As work continued on the Slate Fire northwest of Flagstaff over the weekend, the Coconino National Forest and State Forestry Department found themselves responding to yet another wildfire south of Sedona on Sunday.
The Cornville Fire appears to have originated on the Coconino National Forest, but quickly moved onto state land and did pull some resources from the Slate Fire.
National Forest spokesperson Randi Shaffer said the Mendocino Hotshot crew was moved off of the Slate Fire to begin working on the new blaze, which is currently believed to be about 1,200 acres. Shaffer said the Flagstaff Hotshot crew has since come in to replace the Mendocino crew on the Slate Fire.
The Slate Fire also grew over the weekend, but so did the fire’s percentage of containment. The fire is now believed to be about 10,600 acres and 23% contained.
Largely pushed by the wind, the Slate Fire has moved east-northeast throughout the last few days.
Despite speculation late last week that Highway 180 could have its closure lifted, the road remained shut down over the weekend. According to forest officials, the Arizona Department of Transportation needed to rebuild some guardrails and remove trees that were killed by the fire along the route. ADOT announced that the highway was reopened on Monday night, with speed limits reduced to 35 mph until further notice.
Other areas of the Coconino National Forest near the fire were also closed to the public on Saturday.
The large section of forest includes an area south and east of the Coconino Forest boundary, and north of both forest roads 523 and 191C. Shaffer said those areas of the forest were closed to protect the public as firefighters operate in the area.
Crews plan to spend the early part of this week securing existing control lines as well as conducting surveys of heritage and cultural sites in the area. Crews also plan to keep a watch out for spot fires that may spark south of control lines, and will perform bucket work with helicopters on scene as needed, depending on how spot fires behave.
Flagstaff Ranger District Archaeologist Pete Wisniewski said the cultural surveys they are conducting are to ensure dozers and hand crews are not inadvertently destroying sites as the build fire lines.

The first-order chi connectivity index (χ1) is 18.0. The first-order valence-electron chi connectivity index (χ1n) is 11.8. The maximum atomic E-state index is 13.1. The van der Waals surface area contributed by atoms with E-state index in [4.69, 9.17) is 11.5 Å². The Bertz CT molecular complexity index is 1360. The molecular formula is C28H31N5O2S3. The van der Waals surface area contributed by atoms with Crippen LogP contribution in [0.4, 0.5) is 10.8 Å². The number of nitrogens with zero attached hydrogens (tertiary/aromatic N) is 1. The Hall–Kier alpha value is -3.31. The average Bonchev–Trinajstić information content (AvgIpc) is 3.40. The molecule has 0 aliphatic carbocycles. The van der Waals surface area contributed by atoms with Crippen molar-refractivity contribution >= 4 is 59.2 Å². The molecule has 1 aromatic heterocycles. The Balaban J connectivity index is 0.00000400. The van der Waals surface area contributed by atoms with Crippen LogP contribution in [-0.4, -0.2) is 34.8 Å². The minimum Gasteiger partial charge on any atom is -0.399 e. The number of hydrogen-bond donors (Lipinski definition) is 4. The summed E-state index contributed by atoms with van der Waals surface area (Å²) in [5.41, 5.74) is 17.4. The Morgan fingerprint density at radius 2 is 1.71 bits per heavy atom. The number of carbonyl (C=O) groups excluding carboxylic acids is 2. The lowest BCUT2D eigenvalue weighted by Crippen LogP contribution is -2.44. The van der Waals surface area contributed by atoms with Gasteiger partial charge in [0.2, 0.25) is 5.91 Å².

“We’ve had some resource advisers out there since day one of the fire attempting to get ahead of the proposed dozer line activity,” Wisniewski said though a spokesperson. “A lot of sites aren’t fire sensitive, we’re not really concerned about them burning over, and they’ve burned over probably dozens of times since they were created.”
About 140 personnel are currently assigned to the Slate Fire, including three hotshot crews, one hand crew, nine engines, three water trucks, two dozers and two helicopters.
The Cornville Fire was called Sunday afternoon, spotted on a section of the Coconino National Forest east of Cornville, and soon had forced the Yavapai County Sheriff’s office to call for evacuations of some areas.
Arizona State Forestry spokesperson Tiffany Davila said homes east of Page Springs Road, including the Mingus Panorama Subdivision, were evacuated for several hours until wind caused the direction of the fire to shift.
That allowed the Yavapai Sheriff's Office to lift all evacuations by 8 p.m. Sunday night, allowing residents who had left to return to their homes.
Fire managers estimate the fire to be 1,200 acres in size, although they hoped to have a more solid acreage count after a flyover of the fire planned for some time on Monday.
The fire is currently burning away from populated areas northeast of Cornville, and into more rugged terrain that may make fighting the fire in that area more difficult.
As the fire moved onto state land, the state Department of Forestry had been taking the lead in combating the fire. But Davila said a type 3 incident management team from the Coconino National Forest is set to take over. That is the same kind of team managing the Slate Fire.
Adrian Skabelund can be reached by phone at (928) 556-2261, by email at email@example.com or on Twitter at @AdrianSkabelund.